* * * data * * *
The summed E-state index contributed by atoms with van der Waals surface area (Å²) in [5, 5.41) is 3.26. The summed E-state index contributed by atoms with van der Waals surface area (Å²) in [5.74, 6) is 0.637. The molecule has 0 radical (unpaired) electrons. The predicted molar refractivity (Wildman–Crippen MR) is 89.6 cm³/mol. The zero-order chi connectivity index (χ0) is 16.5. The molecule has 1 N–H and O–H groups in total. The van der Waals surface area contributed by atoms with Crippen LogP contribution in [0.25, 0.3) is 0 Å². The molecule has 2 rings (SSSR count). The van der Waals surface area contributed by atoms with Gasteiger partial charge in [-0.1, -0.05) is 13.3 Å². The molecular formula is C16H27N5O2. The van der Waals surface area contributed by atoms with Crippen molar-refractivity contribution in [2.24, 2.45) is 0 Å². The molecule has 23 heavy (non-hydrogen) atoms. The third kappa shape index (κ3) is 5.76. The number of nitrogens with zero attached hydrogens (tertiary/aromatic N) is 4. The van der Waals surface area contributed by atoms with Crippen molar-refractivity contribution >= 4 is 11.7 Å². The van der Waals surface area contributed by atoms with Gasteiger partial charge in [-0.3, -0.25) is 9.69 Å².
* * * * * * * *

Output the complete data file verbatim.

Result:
The summed E-state index contributed by atoms with van der Waals surface area (Å²) in [5, 5.41) is 3.26. The summed E-state index contributed by atoms with van der Waals surface area (Å²) in [5.74, 6) is 0.637. The molecule has 0 radical (unpaired) electrons. The predicted molar refractivity (Wildman–Crippen MR) is 89.6 cm³/mol. The zero-order chi connectivity index (χ0) is 16.5. The molecule has 1 N–H and O–H groups in total. The van der Waals surface area contributed by atoms with Crippen LogP contribution in [0.25, 0.3) is 0 Å². The molecule has 2 rings (SSSR count). The van der Waals surface area contributed by atoms with Gasteiger partial charge in [-0.1, -0.05) is 13.3 Å². The molecular formula is C16H27N5O2. The van der Waals surface area contributed by atoms with Crippen molar-refractivity contribution in [2.24, 2.45) is 0 Å². The molecule has 23 heavy (non-hydrogen) atoms. The third kappa shape index (κ3) is 5.76. The number of nitrogens with zero attached hydrogens (tertiary/aromatic N) is 4. The van der Waals surface area contributed by atoms with Crippen molar-refractivity contribution >= 4 is 11.7 Å². The van der Waals surface area contributed by atoms with Gasteiger partial charge in [-0.3, -0.25) is 9.69 Å².